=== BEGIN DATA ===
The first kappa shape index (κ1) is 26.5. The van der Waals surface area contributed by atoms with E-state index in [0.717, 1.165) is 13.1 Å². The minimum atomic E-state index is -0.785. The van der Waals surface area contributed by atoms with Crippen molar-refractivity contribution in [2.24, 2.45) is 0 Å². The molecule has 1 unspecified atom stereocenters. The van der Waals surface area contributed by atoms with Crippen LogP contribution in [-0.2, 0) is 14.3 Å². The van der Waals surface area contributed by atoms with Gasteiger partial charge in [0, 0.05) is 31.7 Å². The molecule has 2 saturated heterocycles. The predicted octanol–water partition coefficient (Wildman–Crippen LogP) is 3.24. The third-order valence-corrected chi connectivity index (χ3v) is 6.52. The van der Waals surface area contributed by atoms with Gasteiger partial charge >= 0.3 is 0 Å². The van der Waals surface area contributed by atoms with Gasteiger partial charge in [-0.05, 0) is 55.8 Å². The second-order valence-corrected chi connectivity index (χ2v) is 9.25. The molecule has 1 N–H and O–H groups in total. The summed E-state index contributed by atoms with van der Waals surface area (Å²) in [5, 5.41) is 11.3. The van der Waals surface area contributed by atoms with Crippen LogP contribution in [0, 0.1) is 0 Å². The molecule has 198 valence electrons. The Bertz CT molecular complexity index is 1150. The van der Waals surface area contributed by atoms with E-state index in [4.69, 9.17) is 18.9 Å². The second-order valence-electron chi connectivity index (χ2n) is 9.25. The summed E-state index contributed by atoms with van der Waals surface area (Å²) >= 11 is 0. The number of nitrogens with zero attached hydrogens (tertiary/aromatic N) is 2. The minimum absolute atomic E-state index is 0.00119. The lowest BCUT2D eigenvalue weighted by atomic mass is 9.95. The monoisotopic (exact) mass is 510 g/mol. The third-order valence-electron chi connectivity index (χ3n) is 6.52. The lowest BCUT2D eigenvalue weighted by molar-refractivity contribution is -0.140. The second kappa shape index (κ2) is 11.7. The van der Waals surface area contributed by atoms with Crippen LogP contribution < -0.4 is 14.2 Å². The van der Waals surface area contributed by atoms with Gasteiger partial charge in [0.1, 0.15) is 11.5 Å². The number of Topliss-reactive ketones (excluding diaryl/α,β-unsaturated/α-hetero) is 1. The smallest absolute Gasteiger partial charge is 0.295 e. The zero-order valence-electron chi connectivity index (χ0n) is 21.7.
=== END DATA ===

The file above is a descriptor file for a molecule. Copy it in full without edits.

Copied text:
The first kappa shape index (κ1) is 26.5. The van der Waals surface area contributed by atoms with E-state index in [0.717, 1.165) is 13.1 Å². The minimum atomic E-state index is -0.785. The van der Waals surface area contributed by atoms with Crippen molar-refractivity contribution in [2.24, 2.45) is 0 Å². The molecule has 1 unspecified atom stereocenters. The van der Waals surface area contributed by atoms with Crippen LogP contribution in [-0.2, 0) is 14.3 Å². The van der Waals surface area contributed by atoms with Gasteiger partial charge in [0, 0.05) is 31.7 Å². The molecule has 2 saturated heterocycles. The predicted octanol–water partition coefficient (Wildman–Crippen LogP) is 3.24. The third-order valence-corrected chi connectivity index (χ3v) is 6.52. The van der Waals surface area contributed by atoms with Gasteiger partial charge >= 0.3 is 0 Å². The van der Waals surface area contributed by atoms with Gasteiger partial charge in [-0.05, 0) is 55.8 Å². The second-order valence-corrected chi connectivity index (χ2v) is 9.25. The molecule has 1 N–H and O–H groups in total. The summed E-state index contributed by atoms with van der Waals surface area (Å²) in [5, 5.41) is 11.3. The van der Waals surface area contributed by atoms with Crippen LogP contribution in [0, 0.1) is 0 Å². The molecule has 198 valence electrons. The Bertz CT molecular complexity index is 1150. The van der Waals surface area contributed by atoms with E-state index in [4.69, 9.17) is 18.9 Å². The second-order valence-electron chi connectivity index (χ2n) is 9.25. The summed E-state index contributed by atoms with van der Waals surface area (Å²) >= 11 is 0. The number of nitrogens with zero attached hydrogens (tertiary/aromatic N) is 2. The minimum absolute atomic E-state index is 0.00119. The lowest BCUT2D eigenvalue weighted by atomic mass is 9.95. The monoisotopic (exact) mass is 510 g/mol. The third-order valence-electron chi connectivity index (χ3n) is 6.52. The lowest BCUT2D eigenvalue weighted by molar-refractivity contribution is -0.140. The second kappa shape index (κ2) is 11.7. The van der Waals surface area contributed by atoms with Crippen LogP contribution < -0.4 is 14.2 Å². The van der Waals surface area contributed by atoms with Gasteiger partial charge in [0.1, 0.15) is 11.5 Å². The number of Topliss-reactive ketones (excluding diaryl/α,β-unsaturated/α-hetero) is 1. The smallest absolute Gasteiger partial charge is 0.295 e. The zero-order valence-electron chi connectivity index (χ0n) is 21.7.